Operational stress describes individual behavior in response to the occupational demands and tempo of a mission. The stress response of military personnel involved in combat and peace-keeping missions has been well-described. The spectrum of effect on medical professionals and support staff providing humanitarian assistance, however, is less well delineated. Research to date concentrates mainly on shore-based humanitarian missions.
The goal of the current study was to document the pattern of operational stress, describe factors responsible for it, and the extent to which these factors impact job performance in military and civilian participants of Continuing Promise 2011 (CP11), a ship-based humanitarian medical mission.
This was a retrospective study of Disease Non-Battle Injury (DNBI) data from the medical sick-call clinic and from weekly self-report questionnaires for approximately 900 US military and civilian mission participants aboard the USNS COMFORT (T-AH 20). The incidence rates and job performance impact of reported Operational Stress/Mental Health (OS/MH) issues and predictors (age, rank, occupation, service branch) of OS/MH issues (depression, anxiety) were analyzed over a 22-week deployment period.
Incidence rates of OS/MH complaints from the sick-call clinic were 3.7% (4.5/1,000 persons) and 12.0% (53/1,000 persons) from the self-report questionnaire. The rate of operational stress increased as the mission progressed and fluctuated during the mission according to ship movement. Approximately 57% of the responders reported no impact on job performance. Younger individuals (enlisted ranks E4-6, officer ranks O1-3), especially Air Force service members, those who had spent only one day off ship, and those who were members of specific directorates, reported the highest rates of operational stress.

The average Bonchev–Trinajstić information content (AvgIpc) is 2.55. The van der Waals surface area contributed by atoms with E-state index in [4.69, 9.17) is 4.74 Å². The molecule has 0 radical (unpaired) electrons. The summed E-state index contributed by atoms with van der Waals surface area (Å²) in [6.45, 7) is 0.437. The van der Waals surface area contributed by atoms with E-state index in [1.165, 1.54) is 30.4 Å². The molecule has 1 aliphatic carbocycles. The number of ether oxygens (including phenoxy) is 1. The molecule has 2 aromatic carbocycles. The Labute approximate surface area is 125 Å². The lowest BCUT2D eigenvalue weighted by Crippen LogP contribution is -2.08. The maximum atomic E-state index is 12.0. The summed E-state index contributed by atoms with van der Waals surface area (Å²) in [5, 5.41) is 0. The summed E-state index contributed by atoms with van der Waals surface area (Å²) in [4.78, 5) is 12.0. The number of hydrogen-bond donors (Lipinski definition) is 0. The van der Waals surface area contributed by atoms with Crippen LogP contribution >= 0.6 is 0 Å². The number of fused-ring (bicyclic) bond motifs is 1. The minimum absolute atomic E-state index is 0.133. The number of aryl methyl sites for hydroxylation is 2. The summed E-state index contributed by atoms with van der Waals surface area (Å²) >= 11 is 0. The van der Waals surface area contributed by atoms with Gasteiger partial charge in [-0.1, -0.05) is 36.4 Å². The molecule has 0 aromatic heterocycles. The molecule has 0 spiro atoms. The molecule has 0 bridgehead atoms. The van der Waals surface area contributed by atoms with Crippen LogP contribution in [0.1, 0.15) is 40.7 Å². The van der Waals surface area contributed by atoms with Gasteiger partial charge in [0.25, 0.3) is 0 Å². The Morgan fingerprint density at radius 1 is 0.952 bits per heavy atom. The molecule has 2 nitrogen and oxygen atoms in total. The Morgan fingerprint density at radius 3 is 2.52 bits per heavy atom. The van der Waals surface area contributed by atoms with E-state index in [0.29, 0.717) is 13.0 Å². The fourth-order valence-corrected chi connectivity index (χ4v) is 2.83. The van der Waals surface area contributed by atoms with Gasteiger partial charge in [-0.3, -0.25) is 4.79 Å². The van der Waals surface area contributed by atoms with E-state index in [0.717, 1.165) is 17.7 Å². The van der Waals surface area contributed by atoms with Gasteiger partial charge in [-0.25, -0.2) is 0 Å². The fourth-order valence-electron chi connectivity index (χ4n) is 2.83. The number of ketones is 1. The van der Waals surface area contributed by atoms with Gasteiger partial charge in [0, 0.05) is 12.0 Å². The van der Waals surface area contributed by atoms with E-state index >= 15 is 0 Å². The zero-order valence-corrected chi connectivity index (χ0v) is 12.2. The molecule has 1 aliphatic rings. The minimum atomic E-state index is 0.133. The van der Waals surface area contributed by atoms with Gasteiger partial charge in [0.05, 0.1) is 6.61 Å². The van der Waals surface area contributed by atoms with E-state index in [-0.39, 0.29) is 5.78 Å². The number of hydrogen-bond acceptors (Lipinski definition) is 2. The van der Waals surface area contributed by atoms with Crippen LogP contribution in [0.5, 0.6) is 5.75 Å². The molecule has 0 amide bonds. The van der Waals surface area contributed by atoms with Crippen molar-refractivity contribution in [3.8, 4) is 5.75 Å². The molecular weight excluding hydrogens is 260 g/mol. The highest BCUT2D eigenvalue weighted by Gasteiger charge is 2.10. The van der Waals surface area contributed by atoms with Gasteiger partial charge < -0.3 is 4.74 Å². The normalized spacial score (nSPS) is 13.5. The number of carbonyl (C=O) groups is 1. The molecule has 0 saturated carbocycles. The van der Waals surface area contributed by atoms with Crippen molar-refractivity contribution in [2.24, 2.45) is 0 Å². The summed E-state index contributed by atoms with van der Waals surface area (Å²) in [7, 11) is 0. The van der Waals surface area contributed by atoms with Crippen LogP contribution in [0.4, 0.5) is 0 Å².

The overall incidence of OS/MH complaints was low in participants of CP11 but was under-estimated by clinic-based reporting. The OS/MH complaints increased as the mission progressed, were more prevalent in certain groups, and appeared to be related to ship’s movement. These findings document the pattern of operational stress in a ship-based medical humanitarian mission and confirm unique ship-based stressors. This information may be used by planners of similar missions to develop mitigation strategies for known stressors and by preventive medicine, behavioral health specialists, and mission leaders to develop sensitive surveillance tools to better detect and manage operational stress while on mission.
ScoutenWT, MehalickML, YoderE, McCoyA, BrannockT, RiddleMS. The Epidemiology of Operation Stress during Continuing Promise 2011: A Humanitarian Response and Disaster Relief Mission aboard a US Navy Hospital Ship. Prehosp Disaster Med. 2017;32(4):393–402.
What makes a government legitimate? Why do people voluntarily comply with laws, even when no one is watching? The idea of political legitimacy captures the fact that people obey when they think governments' actions accord with valid principles. For some, what matters most is the government's performance on security and the economy. For others, only a government that follows democratic principles can be legitimate. Political legitimacy is therefore a two-sided reality that scholars studying the acceptance of governments need to take into account. The diversity and backgrounds of East Asian nations provides a particular challenge when trying to determine the level of political legitimacy of individual governments. This book brings together both political philosophers and political scientists to examine the distinctive forms of political legitimacy that exist in contemporary East Asia. It is essential reading for all academic researchers of East Asian government, politics and comparative politics.